All eyes were on Arizona this week to see if Gov. Jan Brewer would sign or veto a controversial bill relating to religious liberty. Supporters of the bill had hoped that it would have given legal recourse to Christians (and others) who decline to participate in gay wedding celebrations. Opponents of the bill painted it as the resurrection of Jim Crow and as a cynical attempt to enact legal discrimination against gay people.
As you no doubt have heard by now, Gov. Brewer vetoed the bill last night. Many Christians who are concerned about religious liberty are no doubt disappointed by this news. In my view, however, the debate surrounding the bill has been even more disturbing that the actual defeat of the bill. Why? Because nearly every media outlet covering the controversy has treated the bill as if it were self-evidently growing out of animus and bigotry.
Even my favorite political program, “Morning Joe,” dismissed religious liberty concerns out of hand and misrepresented the bill as an attempt keep business owners from having to serve gays. Nothing could be further from the truth.
What was the real motivation for this bill? Was it really just an attempt to enact a new Jim Crow regime aimed at homosexuals? For anyone paying attention to what’s been going on around the country, the answer to that question is clearly “no.” As I argued yesterday, Christian business owners are happy to serve gay people. They just don’t want the government to impose coercive penalties on them for refusing to participate in gay wedding celebrations. That’s the issue.
If you doubt this is the case, let’s put a face on what has been happening to Christian business owners around the country. Aaron and Melissa Klein owned a storefront bakery in Gresham, Oregon—a business that they had been operating for about eight years in their community. Throughout the life of the business, Aaron says that he and his wife were happy to serve the gay people who came into his store on a weekly basis. (See their story in the videos above and below.)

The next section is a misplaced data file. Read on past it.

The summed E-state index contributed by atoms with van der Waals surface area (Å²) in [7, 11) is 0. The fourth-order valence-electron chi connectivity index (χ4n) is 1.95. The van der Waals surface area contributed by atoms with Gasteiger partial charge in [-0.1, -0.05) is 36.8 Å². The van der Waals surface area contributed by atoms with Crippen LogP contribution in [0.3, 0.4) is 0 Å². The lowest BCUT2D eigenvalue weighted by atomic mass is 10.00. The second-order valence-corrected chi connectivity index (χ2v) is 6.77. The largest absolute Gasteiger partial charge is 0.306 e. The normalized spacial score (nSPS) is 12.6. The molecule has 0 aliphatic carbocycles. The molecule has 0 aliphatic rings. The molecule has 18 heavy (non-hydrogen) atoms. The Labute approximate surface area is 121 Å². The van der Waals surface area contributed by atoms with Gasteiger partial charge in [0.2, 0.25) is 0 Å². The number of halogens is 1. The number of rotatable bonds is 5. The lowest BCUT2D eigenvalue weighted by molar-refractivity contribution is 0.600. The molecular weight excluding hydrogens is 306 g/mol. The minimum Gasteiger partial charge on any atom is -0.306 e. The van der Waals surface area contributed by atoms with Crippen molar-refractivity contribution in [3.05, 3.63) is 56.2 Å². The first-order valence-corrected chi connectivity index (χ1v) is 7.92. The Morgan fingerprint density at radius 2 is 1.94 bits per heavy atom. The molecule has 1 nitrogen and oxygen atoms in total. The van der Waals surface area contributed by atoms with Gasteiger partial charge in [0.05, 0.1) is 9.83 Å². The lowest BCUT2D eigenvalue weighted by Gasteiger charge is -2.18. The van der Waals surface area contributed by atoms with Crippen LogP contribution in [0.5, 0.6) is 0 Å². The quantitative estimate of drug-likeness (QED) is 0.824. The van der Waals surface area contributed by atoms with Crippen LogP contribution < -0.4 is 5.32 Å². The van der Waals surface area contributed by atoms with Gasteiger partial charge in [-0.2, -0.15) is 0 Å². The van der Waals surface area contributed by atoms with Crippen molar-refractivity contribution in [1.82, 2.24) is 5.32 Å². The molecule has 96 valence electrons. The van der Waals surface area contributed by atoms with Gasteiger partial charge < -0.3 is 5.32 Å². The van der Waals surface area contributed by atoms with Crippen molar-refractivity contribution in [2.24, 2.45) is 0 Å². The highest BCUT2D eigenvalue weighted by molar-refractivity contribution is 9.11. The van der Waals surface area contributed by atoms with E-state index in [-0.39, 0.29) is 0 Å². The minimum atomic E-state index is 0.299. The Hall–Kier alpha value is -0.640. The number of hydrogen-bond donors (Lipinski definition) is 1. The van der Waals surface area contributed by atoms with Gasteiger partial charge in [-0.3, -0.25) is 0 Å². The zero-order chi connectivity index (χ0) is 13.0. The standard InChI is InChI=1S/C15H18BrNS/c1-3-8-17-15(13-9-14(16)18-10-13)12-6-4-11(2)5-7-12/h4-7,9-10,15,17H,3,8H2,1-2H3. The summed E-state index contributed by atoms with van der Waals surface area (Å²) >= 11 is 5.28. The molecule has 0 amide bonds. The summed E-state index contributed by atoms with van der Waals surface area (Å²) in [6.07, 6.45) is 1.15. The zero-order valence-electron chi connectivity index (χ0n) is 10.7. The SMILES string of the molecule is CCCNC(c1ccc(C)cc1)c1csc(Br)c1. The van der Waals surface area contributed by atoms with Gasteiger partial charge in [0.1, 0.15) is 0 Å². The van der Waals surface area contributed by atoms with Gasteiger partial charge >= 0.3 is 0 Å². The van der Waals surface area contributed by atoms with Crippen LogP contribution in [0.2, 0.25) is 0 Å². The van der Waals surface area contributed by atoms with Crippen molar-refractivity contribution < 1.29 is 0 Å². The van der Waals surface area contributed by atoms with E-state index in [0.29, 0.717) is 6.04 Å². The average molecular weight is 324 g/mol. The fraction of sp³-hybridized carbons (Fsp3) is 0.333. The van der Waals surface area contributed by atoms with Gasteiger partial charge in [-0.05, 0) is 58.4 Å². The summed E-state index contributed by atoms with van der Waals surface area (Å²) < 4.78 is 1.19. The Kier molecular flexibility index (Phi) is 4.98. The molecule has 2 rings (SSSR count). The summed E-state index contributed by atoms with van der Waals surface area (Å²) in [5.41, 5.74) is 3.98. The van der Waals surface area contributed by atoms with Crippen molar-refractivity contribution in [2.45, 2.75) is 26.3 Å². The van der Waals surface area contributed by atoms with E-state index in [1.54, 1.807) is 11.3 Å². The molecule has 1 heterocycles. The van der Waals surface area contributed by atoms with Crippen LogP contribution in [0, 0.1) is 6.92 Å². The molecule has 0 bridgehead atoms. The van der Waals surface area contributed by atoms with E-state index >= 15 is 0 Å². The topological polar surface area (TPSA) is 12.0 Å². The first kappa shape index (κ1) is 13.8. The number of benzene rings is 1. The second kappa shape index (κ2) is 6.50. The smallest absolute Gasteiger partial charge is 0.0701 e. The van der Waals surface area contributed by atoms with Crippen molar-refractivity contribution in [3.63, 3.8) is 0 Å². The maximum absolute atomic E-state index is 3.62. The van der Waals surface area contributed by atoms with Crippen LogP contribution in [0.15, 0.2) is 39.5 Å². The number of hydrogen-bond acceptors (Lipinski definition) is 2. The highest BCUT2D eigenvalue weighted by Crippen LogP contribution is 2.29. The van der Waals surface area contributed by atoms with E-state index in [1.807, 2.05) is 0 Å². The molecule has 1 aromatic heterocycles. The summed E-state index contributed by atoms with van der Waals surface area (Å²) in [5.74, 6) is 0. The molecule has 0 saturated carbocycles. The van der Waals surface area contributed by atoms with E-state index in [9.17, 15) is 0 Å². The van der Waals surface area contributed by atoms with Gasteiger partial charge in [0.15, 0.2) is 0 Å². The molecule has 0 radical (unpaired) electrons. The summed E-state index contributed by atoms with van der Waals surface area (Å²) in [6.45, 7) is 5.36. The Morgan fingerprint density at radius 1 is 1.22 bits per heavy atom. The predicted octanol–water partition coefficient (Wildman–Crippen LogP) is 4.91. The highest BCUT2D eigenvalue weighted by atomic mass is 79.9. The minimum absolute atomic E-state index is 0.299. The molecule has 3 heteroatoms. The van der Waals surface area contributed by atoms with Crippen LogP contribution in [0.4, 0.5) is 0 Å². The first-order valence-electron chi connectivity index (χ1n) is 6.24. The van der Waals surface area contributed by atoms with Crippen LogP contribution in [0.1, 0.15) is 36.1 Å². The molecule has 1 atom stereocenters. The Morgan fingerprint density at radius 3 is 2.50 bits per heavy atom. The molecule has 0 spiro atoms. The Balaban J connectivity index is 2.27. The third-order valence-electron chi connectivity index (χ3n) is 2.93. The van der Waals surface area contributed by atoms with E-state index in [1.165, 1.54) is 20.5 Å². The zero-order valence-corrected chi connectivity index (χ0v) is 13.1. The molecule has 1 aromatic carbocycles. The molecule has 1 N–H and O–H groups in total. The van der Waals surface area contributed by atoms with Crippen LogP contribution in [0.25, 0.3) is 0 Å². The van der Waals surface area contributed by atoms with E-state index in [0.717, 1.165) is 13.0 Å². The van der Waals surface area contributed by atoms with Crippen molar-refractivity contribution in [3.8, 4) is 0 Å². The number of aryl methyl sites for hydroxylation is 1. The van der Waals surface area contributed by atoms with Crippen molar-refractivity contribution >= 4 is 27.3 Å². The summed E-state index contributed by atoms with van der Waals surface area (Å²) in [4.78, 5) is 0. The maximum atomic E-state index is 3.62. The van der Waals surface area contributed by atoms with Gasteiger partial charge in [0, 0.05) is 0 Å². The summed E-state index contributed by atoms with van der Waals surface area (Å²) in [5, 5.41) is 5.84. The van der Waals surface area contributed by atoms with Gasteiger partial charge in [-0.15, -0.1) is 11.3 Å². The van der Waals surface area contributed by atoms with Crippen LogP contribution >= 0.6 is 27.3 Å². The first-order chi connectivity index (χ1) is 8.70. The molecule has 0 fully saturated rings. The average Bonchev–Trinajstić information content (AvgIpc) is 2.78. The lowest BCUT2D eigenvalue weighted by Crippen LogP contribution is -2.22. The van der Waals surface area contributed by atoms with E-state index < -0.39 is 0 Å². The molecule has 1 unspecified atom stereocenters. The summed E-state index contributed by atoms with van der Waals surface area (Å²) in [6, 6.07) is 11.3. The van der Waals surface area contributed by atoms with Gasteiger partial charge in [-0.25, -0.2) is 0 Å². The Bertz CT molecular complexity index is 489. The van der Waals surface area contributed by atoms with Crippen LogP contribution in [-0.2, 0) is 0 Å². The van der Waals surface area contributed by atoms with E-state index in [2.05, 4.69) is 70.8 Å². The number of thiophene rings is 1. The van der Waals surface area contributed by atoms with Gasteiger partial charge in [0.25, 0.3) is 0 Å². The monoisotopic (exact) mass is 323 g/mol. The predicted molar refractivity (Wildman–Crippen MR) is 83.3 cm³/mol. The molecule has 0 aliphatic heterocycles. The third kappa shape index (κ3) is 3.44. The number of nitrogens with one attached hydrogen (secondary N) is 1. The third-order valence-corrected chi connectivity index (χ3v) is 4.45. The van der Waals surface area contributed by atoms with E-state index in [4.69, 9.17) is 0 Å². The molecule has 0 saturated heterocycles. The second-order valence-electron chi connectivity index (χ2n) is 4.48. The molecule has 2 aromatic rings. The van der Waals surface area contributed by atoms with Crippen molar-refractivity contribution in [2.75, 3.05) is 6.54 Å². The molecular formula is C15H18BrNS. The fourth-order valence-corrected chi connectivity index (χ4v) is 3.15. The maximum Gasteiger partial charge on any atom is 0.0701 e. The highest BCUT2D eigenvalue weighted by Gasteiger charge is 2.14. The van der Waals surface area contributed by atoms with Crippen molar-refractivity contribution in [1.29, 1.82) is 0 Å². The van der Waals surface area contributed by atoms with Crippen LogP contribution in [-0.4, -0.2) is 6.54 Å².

In January of 2013, a young woman and her mother visited the store and asked Aaron to bake a cake for the young woman’s forthcoming nuptials. As Aaron began taking down her information, he asked the names of the bride and the groom. The girl giggled and said, “Well, actually it’s two brides.” Aaron apologized and told the young woman that he doesn’t do gay weddings because of his Christian faith. The girl and her mother left the store outraged at his refusal.
After leaving the store, they reported the Klein’s to the state of Oregon, who just last week found that the Klein’s were in violation of Oregon’s anti-discrimination statute. Now they are subject to fines and penalties under Oregon law. Over the last year, gay rights activists protested the Klein’s store with public demonstrations. Eventually, the protestors used “militant, mafia style tactics” and forced the Klein’s to close their storefront and to move their business into their home.
Does this sound like Jim Crow to you? The Klein’s were happy to serve gays and to bake cakes for them. In fact, they emphasized to reporters that they don’t hate gay people. They love gay people. They just didn’t want to involve their business in a gay wedding celebration. Why? Because their Christian conviction prevented them from participating. They could not help a lesbian couple to celebrate what their conscience tells them they cannot celebrate.
The Klein’s have lost their storefront. The penalties they are facing may drive them out of business. Even though they have served gay people in their store, they are now being branded as hateful and intolerant bigots. I ask you. Who in this scenario needs protection? The lesbian couple leveraged the coercive power of the state against the Klein’s, and the Klein’s have nearly lost everything because of their Christian conviction. If anything, it’s the Klein’s, not the lesbians who need some kind of provision in the law to protect them from this kind of intrusion into their conscience.
That’s exactly what proponents of the Arizona law were trying to do. They wanted to provide a way for Christians not to be subject to the coercive power of the state like the Klein’s were simply for refusing to participate in a gay wedding.
The Arizona bill is dead, but this issue is not dead. Christian business owners around the country will have some very tough decisions to make. Either violate their conscience and participate in gay weddings, or obey their conscience and face the coercive power of the state. Unless some accommodation is made for them, a great injustice will continue to unfold right before our very eyes.